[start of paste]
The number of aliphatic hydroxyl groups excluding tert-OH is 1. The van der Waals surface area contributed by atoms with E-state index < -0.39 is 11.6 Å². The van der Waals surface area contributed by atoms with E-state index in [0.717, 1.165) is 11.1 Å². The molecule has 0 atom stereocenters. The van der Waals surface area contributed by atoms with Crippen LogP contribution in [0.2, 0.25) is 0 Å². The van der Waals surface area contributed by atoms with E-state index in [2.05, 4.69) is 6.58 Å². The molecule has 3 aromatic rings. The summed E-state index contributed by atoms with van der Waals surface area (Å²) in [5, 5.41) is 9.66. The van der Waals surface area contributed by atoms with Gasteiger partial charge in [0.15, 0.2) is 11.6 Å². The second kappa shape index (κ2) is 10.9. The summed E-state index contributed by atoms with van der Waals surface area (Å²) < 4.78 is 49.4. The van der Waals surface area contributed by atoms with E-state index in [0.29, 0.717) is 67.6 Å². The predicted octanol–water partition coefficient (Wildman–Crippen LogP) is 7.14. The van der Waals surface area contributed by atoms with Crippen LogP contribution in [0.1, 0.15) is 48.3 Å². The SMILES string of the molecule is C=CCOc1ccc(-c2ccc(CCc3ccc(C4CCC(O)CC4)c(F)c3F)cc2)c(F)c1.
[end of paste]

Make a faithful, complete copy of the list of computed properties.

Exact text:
The number of aliphatic hydroxyl groups excluding tert-OH is 1. The van der Waals surface area contributed by atoms with E-state index < -0.39 is 11.6 Å². The van der Waals surface area contributed by atoms with E-state index in [0.717, 1.165) is 11.1 Å². The molecule has 0 atom stereocenters. The van der Waals surface area contributed by atoms with Crippen LogP contribution in [0.2, 0.25) is 0 Å². The van der Waals surface area contributed by atoms with E-state index in [2.05, 4.69) is 6.58 Å². The molecule has 3 aromatic rings. The summed E-state index contributed by atoms with van der Waals surface area (Å²) in [5, 5.41) is 9.66. The van der Waals surface area contributed by atoms with Gasteiger partial charge in [0.15, 0.2) is 11.6 Å². The second kappa shape index (κ2) is 10.9. The summed E-state index contributed by atoms with van der Waals surface area (Å²) < 4.78 is 49.4. The van der Waals surface area contributed by atoms with E-state index in [0.29, 0.717) is 67.6 Å². The predicted octanol–water partition coefficient (Wildman–Crippen LogP) is 7.14. The van der Waals surface area contributed by atoms with Crippen LogP contribution in [0.1, 0.15) is 48.3 Å². The SMILES string of the molecule is C=CCOc1ccc(-c2ccc(CCc3ccc(C4CCC(O)CC4)c(F)c3F)cc2)c(F)c1.